Competition and Camaraderie

running-573762_640I’m always finding connections between running and writing. Recently, I was listening to an episode of the Runner’s World podcast, in which they talked about the recent attempt to break two hours in the marathon.

Around 30-minutes into the episode, they talk about how the pacers in this attempt were special in that they were all elite athletes–ie, runners who are used to focusing on their own goals and winning races. For this race, elite athletes were running to support someone else’s goal, in the hopes that one of the three competing runners would break the world record. Runner’s World columnist Alex Hutchinson, who was there for the attempt, talks about how the pacing runners were so supportive of the competing runners, and how this isn’t unusual for the running community. One particular thing Alex says about this:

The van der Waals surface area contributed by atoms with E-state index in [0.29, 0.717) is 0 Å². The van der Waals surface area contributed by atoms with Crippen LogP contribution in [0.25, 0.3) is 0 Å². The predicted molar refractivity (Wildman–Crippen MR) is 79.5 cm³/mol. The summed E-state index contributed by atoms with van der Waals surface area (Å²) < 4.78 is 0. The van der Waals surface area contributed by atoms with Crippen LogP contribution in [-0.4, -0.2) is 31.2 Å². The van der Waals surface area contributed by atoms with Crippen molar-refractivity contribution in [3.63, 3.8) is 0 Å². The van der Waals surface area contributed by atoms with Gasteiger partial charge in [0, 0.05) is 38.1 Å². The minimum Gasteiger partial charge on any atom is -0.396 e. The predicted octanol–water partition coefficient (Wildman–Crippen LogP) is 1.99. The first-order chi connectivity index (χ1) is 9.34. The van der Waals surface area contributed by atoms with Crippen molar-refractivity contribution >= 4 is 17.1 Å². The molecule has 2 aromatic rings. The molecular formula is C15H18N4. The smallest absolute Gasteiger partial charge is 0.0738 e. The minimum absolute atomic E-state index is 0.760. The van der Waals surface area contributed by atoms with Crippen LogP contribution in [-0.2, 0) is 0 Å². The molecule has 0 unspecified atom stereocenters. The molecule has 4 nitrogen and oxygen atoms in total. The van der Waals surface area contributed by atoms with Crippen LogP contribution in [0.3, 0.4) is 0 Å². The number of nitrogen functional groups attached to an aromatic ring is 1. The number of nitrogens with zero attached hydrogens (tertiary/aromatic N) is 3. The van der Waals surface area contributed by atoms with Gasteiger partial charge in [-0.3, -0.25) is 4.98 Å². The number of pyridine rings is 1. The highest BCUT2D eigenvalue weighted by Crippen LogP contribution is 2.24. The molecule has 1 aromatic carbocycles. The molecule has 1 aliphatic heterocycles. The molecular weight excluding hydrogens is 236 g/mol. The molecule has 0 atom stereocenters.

“Everyone wants to be the best, but everyone wants everyone else to be their best, too.”

This really stood out for me as a great way to frame the idea of professional competition and camaraderie, particularly in the writing world. As much as I love to support my fellow writers, I’m also totally guilty of feeling jealous of other people’s successes (mostly because all you see on social media is SUCCESS SUCCESS SUCCESS over and over and over).